For Trump’s loyalists, the testimony is no longer about Trump and any suggestion of his wrongdoing, but the supposed illegitimacy of Comey. Don’t forget: Trump himself literally admitted that he fired Comey because of Comey’s handling (or lack thereof) in the Russia allegations. Michael Flynn, the man in question who is being investigated separately by the House and Senate intelligence committees (not the FBI) has offered to testify if granted immunity (he didn’t get it). Michael Flynn himself even said that “When you are given immunity, that means you probably committed a crime.” There isn’t much left to spin. The whole point here is that Trump has been acting erratically and suspiciously, and one of the checks and balances making up our government is acting accordingly.
The worst part? It’s working. Just look at the headlines on Breitbart’s home page at time of writing: “…COMEY FEELZ HE WAS FIRED BECAUSE OF RUSSIA INVESTIGATION (BUT CAN’T PROVE IT)…” Again, Trump proved it for him. (Oh, and the front-page title has since been changed ― good thing I have a screenshot, shown above.) “STORY CHANGES: JAMES COMEY STATEMENT DIFFERS FROM NEW YORK TIMES DESCRIPTION OF ALLEGED TRUMP ‘LOYALTY’ DINNER” ― the article tries to make the case that Comey’s direct retelling of the dinner with Trump changes the substance of the story that the New York Times published. It’s a hard sell, but you be the judge. “JAMES COMEY HEARING DESTROYS OBSTRUCTION OF JUSTICE CASE AGAINST TRUMP.” In a lazily written article that features the quote of James Risch’s line of questioning that looked to rid Trump’s conversation with Comey of the relevant context, the writer exclaims that the case for Donald Trump committing obstruction of justice has been “smashed beyond repair.” As stated earlier, the lack of context is purposely misleading.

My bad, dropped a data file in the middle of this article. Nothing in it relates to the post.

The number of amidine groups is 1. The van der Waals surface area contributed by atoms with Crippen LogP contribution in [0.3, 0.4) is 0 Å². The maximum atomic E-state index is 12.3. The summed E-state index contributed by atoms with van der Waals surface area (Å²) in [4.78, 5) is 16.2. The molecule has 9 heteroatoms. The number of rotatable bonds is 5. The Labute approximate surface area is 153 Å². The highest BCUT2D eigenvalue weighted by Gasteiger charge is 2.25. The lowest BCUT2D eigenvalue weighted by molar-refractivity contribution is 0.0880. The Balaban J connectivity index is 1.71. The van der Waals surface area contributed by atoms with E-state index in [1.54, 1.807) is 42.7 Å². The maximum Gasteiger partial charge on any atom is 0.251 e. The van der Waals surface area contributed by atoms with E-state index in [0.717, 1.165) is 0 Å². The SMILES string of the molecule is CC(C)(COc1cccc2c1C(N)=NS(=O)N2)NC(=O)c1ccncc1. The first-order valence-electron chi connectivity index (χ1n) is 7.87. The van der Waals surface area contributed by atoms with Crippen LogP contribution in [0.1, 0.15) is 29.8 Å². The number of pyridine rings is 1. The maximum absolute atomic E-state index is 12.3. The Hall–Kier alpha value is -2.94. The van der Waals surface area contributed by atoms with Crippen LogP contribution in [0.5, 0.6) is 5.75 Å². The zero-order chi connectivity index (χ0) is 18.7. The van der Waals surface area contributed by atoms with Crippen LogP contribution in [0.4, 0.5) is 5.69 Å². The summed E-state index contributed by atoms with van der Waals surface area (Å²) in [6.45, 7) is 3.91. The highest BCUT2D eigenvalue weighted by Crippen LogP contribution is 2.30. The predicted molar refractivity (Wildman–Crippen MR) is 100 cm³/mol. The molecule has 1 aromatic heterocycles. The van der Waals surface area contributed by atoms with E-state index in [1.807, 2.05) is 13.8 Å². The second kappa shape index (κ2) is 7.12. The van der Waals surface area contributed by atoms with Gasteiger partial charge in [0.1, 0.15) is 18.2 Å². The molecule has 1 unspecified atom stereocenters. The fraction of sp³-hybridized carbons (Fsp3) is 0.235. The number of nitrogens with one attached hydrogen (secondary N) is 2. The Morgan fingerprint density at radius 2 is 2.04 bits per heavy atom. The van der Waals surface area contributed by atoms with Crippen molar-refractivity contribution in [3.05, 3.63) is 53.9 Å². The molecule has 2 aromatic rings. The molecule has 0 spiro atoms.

It is now on the rest of the media to call the right’s bluff. The right cannot live in denial of facts forever... and neither can Donald Trump.